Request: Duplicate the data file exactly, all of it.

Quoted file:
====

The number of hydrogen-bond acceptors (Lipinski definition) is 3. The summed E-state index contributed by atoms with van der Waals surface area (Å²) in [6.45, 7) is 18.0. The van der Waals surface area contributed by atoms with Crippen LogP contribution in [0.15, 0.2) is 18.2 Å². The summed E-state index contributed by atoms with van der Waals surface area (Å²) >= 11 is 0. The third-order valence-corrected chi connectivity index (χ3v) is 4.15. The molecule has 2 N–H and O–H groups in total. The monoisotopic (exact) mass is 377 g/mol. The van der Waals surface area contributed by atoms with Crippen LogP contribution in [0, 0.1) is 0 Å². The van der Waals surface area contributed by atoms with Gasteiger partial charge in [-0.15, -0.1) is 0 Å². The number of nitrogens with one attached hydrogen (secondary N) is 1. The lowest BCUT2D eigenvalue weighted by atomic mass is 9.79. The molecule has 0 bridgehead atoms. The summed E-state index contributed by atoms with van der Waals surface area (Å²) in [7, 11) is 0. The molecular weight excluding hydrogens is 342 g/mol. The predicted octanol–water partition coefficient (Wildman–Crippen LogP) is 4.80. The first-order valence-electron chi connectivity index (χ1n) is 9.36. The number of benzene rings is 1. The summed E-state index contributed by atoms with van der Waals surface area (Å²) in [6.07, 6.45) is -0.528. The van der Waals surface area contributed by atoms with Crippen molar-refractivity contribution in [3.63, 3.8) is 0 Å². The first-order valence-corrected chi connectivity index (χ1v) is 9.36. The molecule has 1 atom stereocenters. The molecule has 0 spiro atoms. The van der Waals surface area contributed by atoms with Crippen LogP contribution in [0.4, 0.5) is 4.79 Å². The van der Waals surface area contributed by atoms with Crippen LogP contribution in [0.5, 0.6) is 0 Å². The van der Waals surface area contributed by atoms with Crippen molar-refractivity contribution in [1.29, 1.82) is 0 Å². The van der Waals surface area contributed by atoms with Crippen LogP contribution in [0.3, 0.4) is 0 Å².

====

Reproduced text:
The number of hydrogen-bond acceptors (Lipinski definition) is 3. The summed E-state index contributed by atoms with van der Waals surface area (Å²) in [6.45, 7) is 18.0. The van der Waals surface area contributed by atoms with Crippen LogP contribution in [0.15, 0.2) is 18.2 Å². The summed E-state index contributed by atoms with van der Waals surface area (Å²) >= 11 is 0. The third-order valence-corrected chi connectivity index (χ3v) is 4.15. The molecule has 2 N–H and O–H groups in total. The monoisotopic (exact) mass is 377 g/mol. The van der Waals surface area contributed by atoms with Crippen LogP contribution in [0, 0.1) is 0 Å². The van der Waals surface area contributed by atoms with Gasteiger partial charge in [-0.15, -0.1) is 0 Å². The number of nitrogens with one attached hydrogen (secondary N) is 1. The lowest BCUT2D eigenvalue weighted by atomic mass is 9.79. The molecule has 0 bridgehead atoms. The summed E-state index contributed by atoms with van der Waals surface area (Å²) in [7, 11) is 0. The molecular weight excluding hydrogens is 342 g/mol. The predicted octanol–water partition coefficient (Wildman–Crippen LogP) is 4.80. The first-order valence-electron chi connectivity index (χ1n) is 9.36. The number of benzene rings is 1. The summed E-state index contributed by atoms with van der Waals surface area (Å²) in [6.07, 6.45) is -0.528. The van der Waals surface area contributed by atoms with Crippen molar-refractivity contribution in [3.63, 3.8) is 0 Å². The first-order valence-corrected chi connectivity index (χ1v) is 9.36. The molecule has 1 atom stereocenters. The molecule has 0 spiro atoms. The van der Waals surface area contributed by atoms with Crippen LogP contribution in [0.4, 0.5) is 4.79 Å². The van der Waals surface area contributed by atoms with Crippen LogP contribution in [0.5, 0.6) is 0 Å². The van der Waals surface area contributed by atoms with Crippen molar-refractivity contribution in [1.29, 1.82) is 0 Å². The van der Waals surface area contributed by atoms with Crippen LogP contribution in [0.3, 0.4) is 0 Å².